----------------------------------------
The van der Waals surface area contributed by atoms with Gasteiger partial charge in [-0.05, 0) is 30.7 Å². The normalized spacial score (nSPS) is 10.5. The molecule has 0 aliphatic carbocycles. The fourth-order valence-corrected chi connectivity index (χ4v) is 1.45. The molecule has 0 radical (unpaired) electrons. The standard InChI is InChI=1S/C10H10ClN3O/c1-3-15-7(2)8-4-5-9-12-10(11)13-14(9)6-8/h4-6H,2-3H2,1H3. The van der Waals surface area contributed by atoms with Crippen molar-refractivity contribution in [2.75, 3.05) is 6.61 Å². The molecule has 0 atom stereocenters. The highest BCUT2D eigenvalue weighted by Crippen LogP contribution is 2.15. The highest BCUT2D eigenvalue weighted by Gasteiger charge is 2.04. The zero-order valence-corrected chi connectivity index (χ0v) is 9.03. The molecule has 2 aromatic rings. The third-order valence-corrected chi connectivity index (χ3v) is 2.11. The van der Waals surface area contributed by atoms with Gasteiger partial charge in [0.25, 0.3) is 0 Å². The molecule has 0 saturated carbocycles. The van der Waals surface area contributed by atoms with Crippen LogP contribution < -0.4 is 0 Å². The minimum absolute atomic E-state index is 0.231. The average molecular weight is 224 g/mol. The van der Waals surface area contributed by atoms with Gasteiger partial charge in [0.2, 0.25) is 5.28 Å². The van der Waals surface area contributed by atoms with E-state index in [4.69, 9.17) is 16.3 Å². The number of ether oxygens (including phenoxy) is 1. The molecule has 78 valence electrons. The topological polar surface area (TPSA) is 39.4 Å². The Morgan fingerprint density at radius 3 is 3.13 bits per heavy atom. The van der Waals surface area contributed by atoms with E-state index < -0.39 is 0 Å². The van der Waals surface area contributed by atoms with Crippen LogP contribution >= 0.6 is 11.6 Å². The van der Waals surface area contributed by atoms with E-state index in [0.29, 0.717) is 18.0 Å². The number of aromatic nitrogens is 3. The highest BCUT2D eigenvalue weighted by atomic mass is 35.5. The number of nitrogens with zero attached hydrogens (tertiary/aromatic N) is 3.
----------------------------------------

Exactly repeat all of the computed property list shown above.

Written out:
The van der Waals surface area contributed by atoms with Gasteiger partial charge in [-0.05, 0) is 30.7 Å². The normalized spacial score (nSPS) is 10.5. The molecule has 0 aliphatic carbocycles. The fourth-order valence-corrected chi connectivity index (χ4v) is 1.45. The molecule has 0 radical (unpaired) electrons. The standard InChI is InChI=1S/C10H10ClN3O/c1-3-15-7(2)8-4-5-9-12-10(11)13-14(9)6-8/h4-6H,2-3H2,1H3. The van der Waals surface area contributed by atoms with Crippen molar-refractivity contribution in [2.75, 3.05) is 6.61 Å². The molecule has 0 atom stereocenters. The highest BCUT2D eigenvalue weighted by Crippen LogP contribution is 2.15. The highest BCUT2D eigenvalue weighted by Gasteiger charge is 2.04. The zero-order valence-corrected chi connectivity index (χ0v) is 9.03. The molecule has 2 aromatic rings. The third-order valence-corrected chi connectivity index (χ3v) is 2.11. The van der Waals surface area contributed by atoms with Gasteiger partial charge in [0.25, 0.3) is 0 Å². The molecule has 0 saturated carbocycles. The van der Waals surface area contributed by atoms with Crippen LogP contribution < -0.4 is 0 Å². The minimum absolute atomic E-state index is 0.231. The average molecular weight is 224 g/mol. The van der Waals surface area contributed by atoms with Gasteiger partial charge in [0.2, 0.25) is 5.28 Å². The van der Waals surface area contributed by atoms with E-state index in [4.69, 9.17) is 16.3 Å². The number of ether oxygens (including phenoxy) is 1. The molecule has 78 valence electrons. The topological polar surface area (TPSA) is 39.4 Å². The Morgan fingerprint density at radius 3 is 3.13 bits per heavy atom. The van der Waals surface area contributed by atoms with E-state index < -0.39 is 0 Å². The van der Waals surface area contributed by atoms with Crippen LogP contribution >= 0.6 is 11.6 Å². The van der Waals surface area contributed by atoms with E-state index in [0.29, 0.717) is 18.0 Å². The number of aromatic nitrogens is 3. The highest BCUT2D eigenvalue weighted by atomic mass is 35.5. The number of nitrogens with zero attached hydrogens (tertiary/aromatic N) is 3.